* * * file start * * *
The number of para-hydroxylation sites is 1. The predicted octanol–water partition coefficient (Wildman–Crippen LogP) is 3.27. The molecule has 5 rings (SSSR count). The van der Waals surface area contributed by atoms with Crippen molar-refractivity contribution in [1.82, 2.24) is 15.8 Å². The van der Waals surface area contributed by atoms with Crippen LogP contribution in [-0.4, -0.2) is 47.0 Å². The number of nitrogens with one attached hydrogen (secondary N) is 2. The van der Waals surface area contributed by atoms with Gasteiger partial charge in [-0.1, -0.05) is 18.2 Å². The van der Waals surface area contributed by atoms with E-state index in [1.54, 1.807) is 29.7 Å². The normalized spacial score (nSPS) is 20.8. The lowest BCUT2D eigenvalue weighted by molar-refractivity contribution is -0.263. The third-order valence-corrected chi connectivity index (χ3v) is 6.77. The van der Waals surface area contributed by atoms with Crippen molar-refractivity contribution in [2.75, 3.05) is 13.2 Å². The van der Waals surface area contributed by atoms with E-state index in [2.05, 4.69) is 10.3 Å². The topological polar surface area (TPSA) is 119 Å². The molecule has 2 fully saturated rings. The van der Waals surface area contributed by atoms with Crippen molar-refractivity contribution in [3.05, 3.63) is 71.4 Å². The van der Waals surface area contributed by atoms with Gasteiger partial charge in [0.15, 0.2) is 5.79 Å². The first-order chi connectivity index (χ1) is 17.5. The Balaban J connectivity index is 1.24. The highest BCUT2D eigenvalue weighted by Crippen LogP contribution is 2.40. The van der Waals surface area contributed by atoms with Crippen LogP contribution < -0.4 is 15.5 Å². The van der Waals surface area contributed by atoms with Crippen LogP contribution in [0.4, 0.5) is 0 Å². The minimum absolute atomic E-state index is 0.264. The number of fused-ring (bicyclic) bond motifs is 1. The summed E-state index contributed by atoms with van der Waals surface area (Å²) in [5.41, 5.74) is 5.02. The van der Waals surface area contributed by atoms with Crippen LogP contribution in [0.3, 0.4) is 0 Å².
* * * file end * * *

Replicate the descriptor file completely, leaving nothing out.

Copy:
The number of para-hydroxylation sites is 1. The predicted octanol–water partition coefficient (Wildman–Crippen LogP) is 3.27. The molecule has 5 rings (SSSR count). The van der Waals surface area contributed by atoms with Crippen molar-refractivity contribution in [1.82, 2.24) is 15.8 Å². The van der Waals surface area contributed by atoms with Crippen LogP contribution in [-0.4, -0.2) is 47.0 Å². The number of nitrogens with one attached hydrogen (secondary N) is 2. The van der Waals surface area contributed by atoms with Gasteiger partial charge in [-0.1, -0.05) is 18.2 Å². The van der Waals surface area contributed by atoms with E-state index in [1.54, 1.807) is 29.7 Å². The normalized spacial score (nSPS) is 20.8. The lowest BCUT2D eigenvalue weighted by molar-refractivity contribution is -0.263. The third-order valence-corrected chi connectivity index (χ3v) is 6.77. The van der Waals surface area contributed by atoms with Crippen molar-refractivity contribution in [2.75, 3.05) is 13.2 Å². The van der Waals surface area contributed by atoms with E-state index in [2.05, 4.69) is 10.3 Å². The topological polar surface area (TPSA) is 119 Å². The molecule has 2 fully saturated rings. The van der Waals surface area contributed by atoms with Crippen molar-refractivity contribution in [3.05, 3.63) is 71.4 Å². The van der Waals surface area contributed by atoms with Gasteiger partial charge in [0.15, 0.2) is 5.79 Å². The first-order chi connectivity index (χ1) is 17.5. The Balaban J connectivity index is 1.24. The highest BCUT2D eigenvalue weighted by Crippen LogP contribution is 2.40. The van der Waals surface area contributed by atoms with Crippen LogP contribution < -0.4 is 15.5 Å². The van der Waals surface area contributed by atoms with Crippen LogP contribution in [0.4, 0.5) is 0 Å². The minimum absolute atomic E-state index is 0.264. The number of fused-ring (bicyclic) bond motifs is 1. The summed E-state index contributed by atoms with van der Waals surface area (Å²) in [5.41, 5.74) is 5.02. The van der Waals surface area contributed by atoms with Crippen LogP contribution in [0.3, 0.4) is 0 Å².